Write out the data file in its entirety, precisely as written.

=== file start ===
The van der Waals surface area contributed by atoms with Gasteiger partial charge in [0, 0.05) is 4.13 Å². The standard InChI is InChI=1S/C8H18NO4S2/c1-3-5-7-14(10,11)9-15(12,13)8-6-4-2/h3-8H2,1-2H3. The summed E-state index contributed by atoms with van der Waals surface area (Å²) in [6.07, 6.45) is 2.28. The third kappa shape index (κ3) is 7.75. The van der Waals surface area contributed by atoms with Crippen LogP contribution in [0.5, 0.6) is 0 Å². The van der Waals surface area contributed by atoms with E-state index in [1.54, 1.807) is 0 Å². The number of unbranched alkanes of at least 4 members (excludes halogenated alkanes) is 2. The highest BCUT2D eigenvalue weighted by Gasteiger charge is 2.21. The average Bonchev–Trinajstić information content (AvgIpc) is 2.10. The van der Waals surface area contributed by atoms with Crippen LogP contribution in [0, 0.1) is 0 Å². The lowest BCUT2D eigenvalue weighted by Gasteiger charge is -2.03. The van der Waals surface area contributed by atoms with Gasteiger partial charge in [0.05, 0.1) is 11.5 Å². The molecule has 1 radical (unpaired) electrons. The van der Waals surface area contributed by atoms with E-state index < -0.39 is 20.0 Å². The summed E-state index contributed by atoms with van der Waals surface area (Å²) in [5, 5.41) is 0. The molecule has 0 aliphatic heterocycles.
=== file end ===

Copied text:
The van der Waals surface area contributed by atoms with Gasteiger partial charge in [0, 0.05) is 4.13 Å². The standard InChI is InChI=1S/C8H18NO4S2/c1-3-5-7-14(10,11)9-15(12,13)8-6-4-2/h3-8H2,1-2H3. The summed E-state index contributed by atoms with van der Waals surface area (Å²) in [6.07, 6.45) is 2.28. The third kappa shape index (κ3) is 7.75. The van der Waals surface area contributed by atoms with Crippen LogP contribution in [0.5, 0.6) is 0 Å². The van der Waals surface area contributed by atoms with E-state index in [1.54, 1.807) is 0 Å². The number of unbranched alkanes of at least 4 members (excludes halogenated alkanes) is 2. The highest BCUT2D eigenvalue weighted by Gasteiger charge is 2.21. The average Bonchev–Trinajstić information content (AvgIpc) is 2.10. The van der Waals surface area contributed by atoms with Crippen LogP contribution in [0, 0.1) is 0 Å². The lowest BCUT2D eigenvalue weighted by Gasteiger charge is -2.03. The van der Waals surface area contributed by atoms with Gasteiger partial charge in [0.05, 0.1) is 11.5 Å². The molecule has 1 radical (unpaired) electrons. The van der Waals surface area contributed by atoms with E-state index < -0.39 is 20.0 Å². The summed E-state index contributed by atoms with van der Waals surface area (Å²) in [5, 5.41) is 0. The molecule has 0 aliphatic heterocycles.